When the Federal Communications Commission approved the ATSC digital broadcast standard in December 1996, most consumers shrugged as the pundits (us at Home Theater included) heralded the greatest advance in television since the introduction of color in the 1950s. Time has proven us right. With six times the detail of standard-definition video, HDTV has been both a revelation and a revolution. For those who care about picture quality, one quick look was enough to know the world had changed, and we were never going back.
Eleven years ago, in the fall of 2000, the Sunday Arts & Leisure section of The New York Times published a long freelance article I wrote announcing the birth of digital cinema. Digital projection for large venues was mostly a dream at the time, but the technology existed and had been proven to provide satisfying images for the average moviegoer. Meanwhile, digital cinema’s biggest booster, filmmaker George Lucas, had just finished shooting Star Wars: Episode II—Attack of the Clones in 1080p/24-frame-per-second digital using a cutting-edge camera developed by Sony and Panavision. It was the first major motion picture to be shot entirely in video.
Flat-panel HDTVs have undergone rapid changes in technology and pricing. There are now two types of 3D systems for you to decide between, screen sizes have continued to inch up, prices have come down, and the battle between LCD and plasma for image-quality supremacy has heated up, with the latest generation of top-line LED models challenging plasma’s long-held position at the top of the enthusiast heap.
I’ve given a lot of thought lately to our Top Picks list and what it should take for a product to achieve Top Picks status. This is no small matter. Most of us on the edit staff have counted on magazines just like this one to help direct our purchases, so we take the responsibility seriously. Home Theater’s list of best products needs to reflect the highest standards we can apply—and to be presented in a fashion that’s intuitive and useful.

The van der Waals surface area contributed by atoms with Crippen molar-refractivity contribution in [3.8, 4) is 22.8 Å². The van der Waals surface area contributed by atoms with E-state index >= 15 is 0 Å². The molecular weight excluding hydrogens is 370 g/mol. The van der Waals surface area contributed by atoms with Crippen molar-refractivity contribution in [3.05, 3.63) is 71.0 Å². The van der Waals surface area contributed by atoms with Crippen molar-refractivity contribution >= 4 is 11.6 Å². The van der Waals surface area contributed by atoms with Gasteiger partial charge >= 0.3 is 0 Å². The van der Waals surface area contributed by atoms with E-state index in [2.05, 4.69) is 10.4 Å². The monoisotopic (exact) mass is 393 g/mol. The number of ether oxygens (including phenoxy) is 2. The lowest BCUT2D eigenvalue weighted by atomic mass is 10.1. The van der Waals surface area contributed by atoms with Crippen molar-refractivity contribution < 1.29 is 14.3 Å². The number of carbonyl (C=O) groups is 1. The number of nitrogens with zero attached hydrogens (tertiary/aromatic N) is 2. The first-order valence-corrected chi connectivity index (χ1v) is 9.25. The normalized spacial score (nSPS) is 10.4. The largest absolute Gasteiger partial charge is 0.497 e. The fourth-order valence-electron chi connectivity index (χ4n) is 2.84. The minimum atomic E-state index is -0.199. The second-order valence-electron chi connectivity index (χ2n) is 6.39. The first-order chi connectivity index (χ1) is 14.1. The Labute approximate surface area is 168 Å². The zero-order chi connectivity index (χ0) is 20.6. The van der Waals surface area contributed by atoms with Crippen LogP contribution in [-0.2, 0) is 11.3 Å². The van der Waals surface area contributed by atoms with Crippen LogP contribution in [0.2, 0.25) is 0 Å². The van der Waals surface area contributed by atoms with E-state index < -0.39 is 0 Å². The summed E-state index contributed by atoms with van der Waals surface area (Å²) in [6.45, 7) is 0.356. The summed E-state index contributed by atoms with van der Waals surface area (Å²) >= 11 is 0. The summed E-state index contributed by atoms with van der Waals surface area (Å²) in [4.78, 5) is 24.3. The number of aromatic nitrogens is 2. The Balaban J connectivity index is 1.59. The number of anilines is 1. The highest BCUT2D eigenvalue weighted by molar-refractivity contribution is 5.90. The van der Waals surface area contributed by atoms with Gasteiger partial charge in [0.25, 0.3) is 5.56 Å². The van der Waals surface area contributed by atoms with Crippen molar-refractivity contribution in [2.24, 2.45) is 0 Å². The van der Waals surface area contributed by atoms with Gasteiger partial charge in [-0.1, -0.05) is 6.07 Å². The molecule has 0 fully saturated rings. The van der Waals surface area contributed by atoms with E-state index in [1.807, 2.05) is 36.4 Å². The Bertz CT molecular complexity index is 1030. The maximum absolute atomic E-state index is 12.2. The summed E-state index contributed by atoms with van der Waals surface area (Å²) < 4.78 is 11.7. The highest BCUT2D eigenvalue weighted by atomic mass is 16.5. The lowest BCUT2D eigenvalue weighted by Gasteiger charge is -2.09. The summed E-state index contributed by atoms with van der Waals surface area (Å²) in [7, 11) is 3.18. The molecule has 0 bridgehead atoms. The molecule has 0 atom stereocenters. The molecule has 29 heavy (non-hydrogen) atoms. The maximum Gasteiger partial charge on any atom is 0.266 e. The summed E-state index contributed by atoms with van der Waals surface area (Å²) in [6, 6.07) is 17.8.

A lot of consumer electronics editors and reviewers have a love-hate relationship with product ratings. The love side comes from knowing they make readers happy. Assuming the ratings structure is well thought out (that is, simple and easy to understand) and the ratings are applied with fairness and accuracy, they wrap the whole product up in a nice little ball and tell you, at a quick glance, whether it's a winner, loser, or in-betweener. Perhaps most important, a good rating, or a good rating coupled with a seal of approval like our Top Picks designation, is validation that the product is worthy of the money you plan to spend on it. Given the sea of black boxes, identically thin TVs, and similar speaker systems out there, we recognize that giving you this validation is really the essence of our job at Home Theater.
Price: $600 At A Glance: Excellent tonality • Good imaging • Cumbersome WiFi setup
I've never been a big fan of paying for brand names for their own sake. Build quality? Yes. Performance? Absolutely. Aesthetics? Sure. Ease of use? Certainly. Each of those has value, and it often makes sense to pay more, even a lot more, for any one of them. But sometimes, in the course of shopping for whatever, you encounter an entry from a well-respected or even elite brand that at first glance seems so outlandishly priced you have stop and wonder: what am I really paying for here?
Suffice to say that was me when Bowers & Wilkins first suggested I take a little ride with the Zeppelin Air, the company's $600 iPod dock...
Polk Audio has introduced its first-ever headphones, and they hope you'll take 'em on the road, or to the gym, the court, or anywhere else you play, practice, or get fit.